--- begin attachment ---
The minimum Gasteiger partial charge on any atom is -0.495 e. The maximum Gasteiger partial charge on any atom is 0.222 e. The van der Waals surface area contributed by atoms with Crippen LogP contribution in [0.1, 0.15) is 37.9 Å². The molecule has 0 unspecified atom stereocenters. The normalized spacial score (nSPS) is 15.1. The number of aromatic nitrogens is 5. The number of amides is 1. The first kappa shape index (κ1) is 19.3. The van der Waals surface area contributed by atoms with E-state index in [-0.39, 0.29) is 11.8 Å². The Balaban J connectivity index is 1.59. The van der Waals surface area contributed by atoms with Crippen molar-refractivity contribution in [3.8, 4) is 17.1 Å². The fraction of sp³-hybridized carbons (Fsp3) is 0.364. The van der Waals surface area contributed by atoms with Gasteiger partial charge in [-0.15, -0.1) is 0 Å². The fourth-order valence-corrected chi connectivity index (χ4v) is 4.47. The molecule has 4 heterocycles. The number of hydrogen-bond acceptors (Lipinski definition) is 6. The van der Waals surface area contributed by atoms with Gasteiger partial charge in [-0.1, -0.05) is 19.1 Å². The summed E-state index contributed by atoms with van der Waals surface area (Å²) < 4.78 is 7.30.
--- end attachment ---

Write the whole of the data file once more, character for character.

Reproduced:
The minimum Gasteiger partial charge on any atom is -0.495 e. The maximum Gasteiger partial charge on any atom is 0.222 e. The van der Waals surface area contributed by atoms with Crippen LogP contribution in [0.1, 0.15) is 37.9 Å². The molecule has 0 unspecified atom stereocenters. The normalized spacial score (nSPS) is 15.1. The number of aromatic nitrogens is 5. The number of amides is 1. The first kappa shape index (κ1) is 19.3. The van der Waals surface area contributed by atoms with E-state index in [-0.39, 0.29) is 11.8 Å². The Balaban J connectivity index is 1.59. The van der Waals surface area contributed by atoms with Crippen molar-refractivity contribution in [3.8, 4) is 17.1 Å². The fraction of sp³-hybridized carbons (Fsp3) is 0.364. The van der Waals surface area contributed by atoms with Gasteiger partial charge in [-0.15, -0.1) is 0 Å². The fourth-order valence-corrected chi connectivity index (χ4v) is 4.47. The molecule has 4 heterocycles. The number of hydrogen-bond acceptors (Lipinski definition) is 6. The van der Waals surface area contributed by atoms with Gasteiger partial charge in [-0.1, -0.05) is 19.1 Å². The summed E-state index contributed by atoms with van der Waals surface area (Å²) < 4.78 is 7.30.